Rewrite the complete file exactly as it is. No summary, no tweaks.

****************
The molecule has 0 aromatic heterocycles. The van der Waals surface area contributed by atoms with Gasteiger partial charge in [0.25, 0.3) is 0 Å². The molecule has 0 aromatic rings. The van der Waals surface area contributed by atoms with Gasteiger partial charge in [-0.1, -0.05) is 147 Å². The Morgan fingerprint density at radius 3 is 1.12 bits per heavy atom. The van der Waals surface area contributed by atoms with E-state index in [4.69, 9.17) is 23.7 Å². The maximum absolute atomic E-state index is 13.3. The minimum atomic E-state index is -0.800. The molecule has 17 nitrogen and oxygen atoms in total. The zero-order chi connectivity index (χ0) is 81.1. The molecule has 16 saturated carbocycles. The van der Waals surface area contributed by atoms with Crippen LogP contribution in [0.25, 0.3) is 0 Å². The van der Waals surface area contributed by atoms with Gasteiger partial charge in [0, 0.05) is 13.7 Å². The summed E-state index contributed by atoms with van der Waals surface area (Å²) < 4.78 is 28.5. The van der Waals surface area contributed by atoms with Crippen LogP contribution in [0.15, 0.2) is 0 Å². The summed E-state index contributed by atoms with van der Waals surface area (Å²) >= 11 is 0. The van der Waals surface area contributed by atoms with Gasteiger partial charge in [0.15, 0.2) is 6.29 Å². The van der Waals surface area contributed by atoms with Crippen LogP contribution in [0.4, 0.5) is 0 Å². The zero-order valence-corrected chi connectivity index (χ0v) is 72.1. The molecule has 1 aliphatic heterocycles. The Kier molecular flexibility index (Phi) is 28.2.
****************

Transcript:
The molecule has 0 aromatic heterocycles. The van der Waals surface area contributed by atoms with Gasteiger partial charge in [0.25, 0.3) is 0 Å². The molecule has 0 aromatic rings. The van der Waals surface area contributed by atoms with Gasteiger partial charge in [-0.1, -0.05) is 147 Å². The Morgan fingerprint density at radius 3 is 1.12 bits per heavy atom. The van der Waals surface area contributed by atoms with E-state index in [4.69, 9.17) is 23.7 Å². The maximum absolute atomic E-state index is 13.3. The minimum atomic E-state index is -0.800. The molecule has 17 nitrogen and oxygen atoms in total. The zero-order chi connectivity index (χ0) is 81.1. The molecule has 16 saturated carbocycles. The van der Waals surface area contributed by atoms with Crippen LogP contribution in [0.25, 0.3) is 0 Å². The van der Waals surface area contributed by atoms with Gasteiger partial charge in [0, 0.05) is 13.7 Å². The summed E-state index contributed by atoms with van der Waals surface area (Å²) < 4.78 is 28.5. The van der Waals surface area contributed by atoms with Crippen LogP contribution in [0.15, 0.2) is 0 Å². The summed E-state index contributed by atoms with van der Waals surface area (Å²) >= 11 is 0. The van der Waals surface area contributed by atoms with Gasteiger partial charge in [0.15, 0.2) is 6.29 Å². The van der Waals surface area contributed by atoms with Crippen LogP contribution in [0.4, 0.5) is 0 Å². The zero-order valence-corrected chi connectivity index (χ0v) is 72.1. The molecule has 1 aliphatic heterocycles. The Kier molecular flexibility index (Phi) is 28.2.